Barry’s story was a glimpse into our future. And he ended the piece in a very powerful way:

All three children say they are cautious about places they go, things they say on the computer.

They said this:

Aisha: “I pray every night.”

Austin: “I pray all the time.”

Monica: “I pray for everyone.”

Read more
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Friday, Sep. 08, 2006

Crimes Against Humanity

Five years ago, I was in a computer lab at a local college, getting acquainted with seven Saudi journalists at the start of a two-day writing workshop.

We’d begun by trading professional and personal histories, sharing details about newsroom jobs and families. Khalid, a page designer, had two boys and two girls. Abdullah was pining for his wife and their month-old daughter. Saeed, a professor-turned-editor, beamed over his grandchildren.

Shortly after 10 a.m. we had taken a coffee break when one of them ran up, breathless. Something about an airplane hijacking. We headed to the student union.

On the big-screen TV, the World Trade Center looked like an immense burnt match. In silence, we watched the replays of the second jetliner crashing into Tower 2 and its collapse, and then gasped at the terrible live shots of Tower 1 dropping to earth in a mushroom cloud of smoke and debris.

“It’s like a movie,” one of the Saudis said.

Faheem, the managing editor, asked what I thought we should do. Softly, he asked if I thought he and his colleagues would be safe. I don’t remember how I answered, but we agreed to meet the next morning.

Saeed and I headed for the classroom to lock up.

“This is not an attack against America,” he told me. “This is a crime against humanity.”

The Saudis left to phone their families. That night one of them shaved his moustache.

I returned to work, a journalistic homing pigeon in search of a computer, and wrote this story. Read more

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Thursday, Sep. 07, 2006

How Multimedia and Interactivity Can Help

Here’s a round-up of some of the more interactive approaches to the anniversary coverage:

MSNBC’s “9/11: Five Years Later” displays an interactive section of audio personal narratives and a
feature on the controversial ABC docudrama.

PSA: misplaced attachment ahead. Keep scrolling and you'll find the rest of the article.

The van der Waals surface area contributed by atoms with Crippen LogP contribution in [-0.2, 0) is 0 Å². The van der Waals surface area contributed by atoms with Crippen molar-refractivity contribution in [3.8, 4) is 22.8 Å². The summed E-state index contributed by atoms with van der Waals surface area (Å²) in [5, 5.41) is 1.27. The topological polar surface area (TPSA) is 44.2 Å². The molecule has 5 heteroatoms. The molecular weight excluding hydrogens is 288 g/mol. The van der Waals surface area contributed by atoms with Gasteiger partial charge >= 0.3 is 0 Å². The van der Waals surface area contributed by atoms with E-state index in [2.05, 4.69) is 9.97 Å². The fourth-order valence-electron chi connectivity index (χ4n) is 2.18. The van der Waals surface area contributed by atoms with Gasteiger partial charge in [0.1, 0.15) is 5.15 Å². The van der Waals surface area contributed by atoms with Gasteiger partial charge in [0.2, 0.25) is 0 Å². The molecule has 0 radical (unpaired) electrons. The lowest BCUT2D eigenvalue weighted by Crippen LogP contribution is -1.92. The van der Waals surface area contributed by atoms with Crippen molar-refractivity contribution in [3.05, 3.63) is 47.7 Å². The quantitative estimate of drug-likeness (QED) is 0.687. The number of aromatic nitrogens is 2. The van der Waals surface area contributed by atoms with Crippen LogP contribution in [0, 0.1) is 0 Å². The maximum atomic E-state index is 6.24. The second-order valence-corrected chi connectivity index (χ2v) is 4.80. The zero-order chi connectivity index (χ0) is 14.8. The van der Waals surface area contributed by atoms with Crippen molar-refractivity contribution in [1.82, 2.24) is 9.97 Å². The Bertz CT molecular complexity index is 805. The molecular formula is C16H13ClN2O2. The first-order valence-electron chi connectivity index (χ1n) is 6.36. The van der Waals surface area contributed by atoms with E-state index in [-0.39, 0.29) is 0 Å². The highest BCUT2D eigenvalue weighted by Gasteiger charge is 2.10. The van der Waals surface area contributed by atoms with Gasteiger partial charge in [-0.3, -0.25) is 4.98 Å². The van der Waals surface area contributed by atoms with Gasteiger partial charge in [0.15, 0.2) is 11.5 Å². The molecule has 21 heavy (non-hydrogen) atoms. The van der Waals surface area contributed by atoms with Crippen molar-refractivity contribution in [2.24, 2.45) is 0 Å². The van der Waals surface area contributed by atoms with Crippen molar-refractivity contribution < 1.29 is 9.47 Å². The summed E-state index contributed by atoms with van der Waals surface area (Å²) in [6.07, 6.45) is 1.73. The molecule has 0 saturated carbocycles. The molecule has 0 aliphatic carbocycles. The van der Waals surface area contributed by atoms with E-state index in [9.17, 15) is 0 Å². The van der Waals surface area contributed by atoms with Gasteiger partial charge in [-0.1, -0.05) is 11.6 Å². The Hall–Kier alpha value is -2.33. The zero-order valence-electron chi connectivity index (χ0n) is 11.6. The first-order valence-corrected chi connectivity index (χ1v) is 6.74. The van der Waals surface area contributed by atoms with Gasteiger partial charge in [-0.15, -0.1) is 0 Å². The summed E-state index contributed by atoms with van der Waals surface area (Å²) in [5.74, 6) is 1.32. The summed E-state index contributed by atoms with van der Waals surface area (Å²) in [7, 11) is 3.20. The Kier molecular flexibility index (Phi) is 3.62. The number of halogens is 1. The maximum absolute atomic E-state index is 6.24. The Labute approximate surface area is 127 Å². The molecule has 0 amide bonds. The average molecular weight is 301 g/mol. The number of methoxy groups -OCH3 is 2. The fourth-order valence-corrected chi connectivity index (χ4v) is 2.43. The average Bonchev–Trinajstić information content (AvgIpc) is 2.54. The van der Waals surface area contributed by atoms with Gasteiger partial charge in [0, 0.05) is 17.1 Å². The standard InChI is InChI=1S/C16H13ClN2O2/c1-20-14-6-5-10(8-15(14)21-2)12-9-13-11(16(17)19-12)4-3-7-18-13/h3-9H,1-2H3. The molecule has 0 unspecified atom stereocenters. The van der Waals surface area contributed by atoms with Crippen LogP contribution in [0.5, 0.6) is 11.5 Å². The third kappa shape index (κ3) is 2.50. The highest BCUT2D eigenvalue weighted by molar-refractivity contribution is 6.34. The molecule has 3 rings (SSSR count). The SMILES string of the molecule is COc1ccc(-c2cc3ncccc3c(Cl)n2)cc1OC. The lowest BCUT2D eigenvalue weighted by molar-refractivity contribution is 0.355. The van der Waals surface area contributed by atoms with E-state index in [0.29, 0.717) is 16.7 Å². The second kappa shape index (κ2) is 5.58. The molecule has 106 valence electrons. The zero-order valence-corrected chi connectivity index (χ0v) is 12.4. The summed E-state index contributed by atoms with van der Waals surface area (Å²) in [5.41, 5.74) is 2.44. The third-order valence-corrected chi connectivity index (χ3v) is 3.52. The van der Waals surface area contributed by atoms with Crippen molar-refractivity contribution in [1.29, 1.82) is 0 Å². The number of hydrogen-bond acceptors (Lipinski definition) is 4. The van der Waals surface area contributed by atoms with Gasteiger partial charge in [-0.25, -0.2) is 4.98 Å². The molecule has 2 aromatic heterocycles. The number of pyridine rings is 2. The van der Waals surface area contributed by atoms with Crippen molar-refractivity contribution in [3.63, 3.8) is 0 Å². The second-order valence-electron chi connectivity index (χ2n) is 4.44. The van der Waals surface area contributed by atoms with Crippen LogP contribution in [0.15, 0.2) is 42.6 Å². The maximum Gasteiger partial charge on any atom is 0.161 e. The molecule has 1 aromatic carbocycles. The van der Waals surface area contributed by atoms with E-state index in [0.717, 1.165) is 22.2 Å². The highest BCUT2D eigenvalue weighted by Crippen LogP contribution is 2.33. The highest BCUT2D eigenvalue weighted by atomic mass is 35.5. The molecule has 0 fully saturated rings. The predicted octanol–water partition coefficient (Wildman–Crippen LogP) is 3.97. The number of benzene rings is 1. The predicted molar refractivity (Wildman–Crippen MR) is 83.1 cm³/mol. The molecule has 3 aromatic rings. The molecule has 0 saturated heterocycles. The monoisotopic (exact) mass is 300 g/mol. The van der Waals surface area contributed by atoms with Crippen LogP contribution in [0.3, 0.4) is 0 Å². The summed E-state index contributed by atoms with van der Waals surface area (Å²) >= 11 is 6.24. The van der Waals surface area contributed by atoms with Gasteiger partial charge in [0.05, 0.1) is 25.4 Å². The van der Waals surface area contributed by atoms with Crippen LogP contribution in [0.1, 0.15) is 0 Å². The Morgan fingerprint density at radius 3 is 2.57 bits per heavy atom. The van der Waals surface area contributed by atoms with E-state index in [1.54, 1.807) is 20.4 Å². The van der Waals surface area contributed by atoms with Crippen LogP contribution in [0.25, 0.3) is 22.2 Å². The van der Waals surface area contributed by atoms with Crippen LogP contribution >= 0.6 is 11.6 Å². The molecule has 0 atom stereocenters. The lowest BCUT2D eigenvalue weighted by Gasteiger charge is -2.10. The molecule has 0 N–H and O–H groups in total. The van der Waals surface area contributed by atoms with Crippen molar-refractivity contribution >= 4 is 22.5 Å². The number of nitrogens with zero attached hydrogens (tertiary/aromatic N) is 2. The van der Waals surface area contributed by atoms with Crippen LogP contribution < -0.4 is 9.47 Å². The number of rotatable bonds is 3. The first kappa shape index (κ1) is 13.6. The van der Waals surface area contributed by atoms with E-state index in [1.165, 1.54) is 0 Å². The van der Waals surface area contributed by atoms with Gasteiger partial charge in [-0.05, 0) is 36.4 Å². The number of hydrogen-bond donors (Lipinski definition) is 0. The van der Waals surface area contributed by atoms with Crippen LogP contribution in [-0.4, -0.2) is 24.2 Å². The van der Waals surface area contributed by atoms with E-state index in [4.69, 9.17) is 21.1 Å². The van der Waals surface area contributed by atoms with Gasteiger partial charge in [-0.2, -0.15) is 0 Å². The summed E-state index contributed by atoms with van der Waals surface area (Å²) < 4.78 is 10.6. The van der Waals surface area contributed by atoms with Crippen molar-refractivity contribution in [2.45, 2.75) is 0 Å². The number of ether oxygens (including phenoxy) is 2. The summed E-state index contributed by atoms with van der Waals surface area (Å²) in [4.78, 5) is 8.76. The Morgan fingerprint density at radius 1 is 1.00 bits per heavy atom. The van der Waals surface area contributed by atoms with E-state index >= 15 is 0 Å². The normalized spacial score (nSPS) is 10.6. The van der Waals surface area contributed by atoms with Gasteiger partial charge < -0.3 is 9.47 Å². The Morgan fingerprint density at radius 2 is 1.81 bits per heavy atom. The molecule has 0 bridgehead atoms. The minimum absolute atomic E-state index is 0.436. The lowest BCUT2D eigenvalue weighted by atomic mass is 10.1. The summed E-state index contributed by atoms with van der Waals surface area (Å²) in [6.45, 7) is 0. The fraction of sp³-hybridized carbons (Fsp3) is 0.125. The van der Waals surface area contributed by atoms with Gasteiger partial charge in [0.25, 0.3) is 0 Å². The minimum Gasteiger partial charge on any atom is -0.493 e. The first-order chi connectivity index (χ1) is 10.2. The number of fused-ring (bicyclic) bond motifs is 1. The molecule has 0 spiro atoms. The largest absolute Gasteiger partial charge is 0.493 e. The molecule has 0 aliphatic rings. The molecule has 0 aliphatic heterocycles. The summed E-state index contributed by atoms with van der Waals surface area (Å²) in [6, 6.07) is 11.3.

CNN sought for user-response in compiling “America Remembers: The Faces of September 11.” This site tells some of the personal stories, documenting “the actions, reactions and perspectives” of 10 people connected with the attacks in various ways. Included in this list is Tom Burnett, 38, who was on the hijacked United Airlines Flight 93 that went down in Pennsylvania.

CNN Pipeline is providing a free trial to its service that includes video from the network’s original coverage of 9/11 in its entirety. The real-time broadcast takes place from 8:30 a.m. to midnight.

When the idea of a Ground Zero memorial was proposed by officials, CNN.com asked readers to propose their own
ideas. What resulted was an outpouring of more than 3,000 entries from
all over the United States, as well as 76 countries.

NPR also keys in on audience feedback in the Sonic Memorial Project. Led by NPR’s Lost and Found Sound, the collborative project continues to “collect stories,
ambient sounds, voicemails, and archival recordings to tell the rich history
of the twin towers, the neighborhood and the events of 9/11.”  More than “50 independent radio and new media
producers, artists, historians, and people from around the world … have
contributed personal and archival recordings.” More than 1,000 contributions have been added.

The New York Times makes good use of the voices of its own staff in “The Faces of 9/11.” Times photojournalists provide narration, describing the story behind their pictures. “I very vividly remember seeing this piece of
the World Trade Center sticking up out of the ground, the skin of that
building, silhouetted against the sky, and you just can’t believe what
you’re seeing,” said staff photographer Justin Lane. His photo: Two women stand grieving on an empty street, the scene shrouded in a cloud of grayish dust, debris scattered around them. Read more

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The People and the Photos

The St. Petersburg Times, which is owned by Poynter, kicked off its 9/11 anniversary coverage in this morning’s paper. A three-column centerpiece (see PDF version here) dominates the page and focuses on the family of flight attendant CeeCee Lyles, who died on United Airlines Flight 93. Inside, page 6A is devoted mostly to three pairs of then-and-now photographs depicting the Manhattan sklyline, an apartment 350 feet from ground zero and the Sarasota classroom that President Bush was visiting when the planes hit the buildings.

What works for me: The story on the Lyles family is well and briefly told, just under 1,000 words. Short enough that I can read it before work as opposed to piling on a stack never to be read later.

The smartly selected and edited photos, especially the photos of the apartment on Cedar Street, reconnected me to the events of the day.

Online, The Times set up a Share Your Memories area. I visited fairly early this morning so not surprising that no comments had been posted yet, but I liked the feature that showed me how many readers (43) had visited by the time I did around 7 a.m.

What could use some work: I was surprised not to find the photos from 6a. Maybe there were rights issues — or maybe they actually are online and I failed to find them — but I was looking for some reference to them on the launch page for the package. (As a newspaper reader who often encounters the same paper in print and online, I appreciate editing that takes such dual-platform usage into account. I’m sure there’s research showing how common or unusual such usage is these days, but can’t recall it off-hand.) Read more